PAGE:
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Diaconu, I. (2009). The Influence of Late Adoption on Maltreated Children's Non-verbal Behaviour and Display of Affect. Rev. Roum. Psychanal., 2:154-167.

(2009). Revue Roumaine de Psychanalyse, 2:154-167

The Influence of Late Adoption on Maltreated Children's Non-verbal Behaviour and Display of Affect

Iuliana Diaconu

1. Introduction

1.1 The Attachment System as a Regulating Factor: Affect Regulation in Maltreated Children

Different authors agree that affect regulation is a developmental process that depends on genetic (temperamental and developmental factors within the child), as well as on experiential factors, infant — caregiver relationship (Kopp, 1989; Sroufe, 1996; Schore, 1994). Genetic factors affect the infant's initial experience of affect, its intensity and duration, but also provide limits to the types of coping responses that may develop. When infants are faced with a particular type of caregiving, they learn through repetitive interactions to adapt their behaviour accordingly. When sensitive and attuned mother intuitively recognizes, puts into words her baby's feeling and tries to comfort the baby, she regulates his/her affect. The external regulation between the mother and baby becomes internalized in the infant's neural networks, which provide the basis for automatic patterns of activity and initially involve little cognitive mediation (Schore 1994). As the child develops, these networks should become more controlled by cognitive processes, but presumably retain an unconscious automatic character. The increased cognitive capacity enables the children to understand what has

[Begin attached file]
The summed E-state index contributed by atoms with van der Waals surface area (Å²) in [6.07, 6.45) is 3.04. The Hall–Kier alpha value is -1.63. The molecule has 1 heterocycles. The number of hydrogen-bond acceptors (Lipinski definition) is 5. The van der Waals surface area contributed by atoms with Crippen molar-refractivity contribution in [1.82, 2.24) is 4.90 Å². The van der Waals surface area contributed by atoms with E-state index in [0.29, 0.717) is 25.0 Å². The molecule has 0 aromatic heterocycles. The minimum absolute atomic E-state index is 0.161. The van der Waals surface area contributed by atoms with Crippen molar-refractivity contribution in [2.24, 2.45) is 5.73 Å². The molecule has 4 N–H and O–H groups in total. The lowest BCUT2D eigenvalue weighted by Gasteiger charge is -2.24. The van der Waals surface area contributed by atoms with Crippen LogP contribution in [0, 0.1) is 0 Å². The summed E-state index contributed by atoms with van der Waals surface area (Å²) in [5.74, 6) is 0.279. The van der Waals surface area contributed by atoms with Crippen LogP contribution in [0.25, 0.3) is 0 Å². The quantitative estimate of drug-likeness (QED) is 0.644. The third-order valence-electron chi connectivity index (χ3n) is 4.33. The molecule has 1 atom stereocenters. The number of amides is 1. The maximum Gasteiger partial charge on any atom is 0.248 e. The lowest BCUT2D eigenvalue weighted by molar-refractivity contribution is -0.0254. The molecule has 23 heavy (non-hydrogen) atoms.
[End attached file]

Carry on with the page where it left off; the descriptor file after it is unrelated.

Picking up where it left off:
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1 University College London/The Anna Freud Centre, MSc in Psychoanalytic Developmental Psychology

2 Affect regulation ‘entails the capacity to control and modulate affective responses’ (Fonagy, Gergely, Jurist and Target, 2004, p. 66). According to the same authors, in psychoanalysis and attachment theory affect regulation is understood as a balance between positive and negative affect (p. 92).

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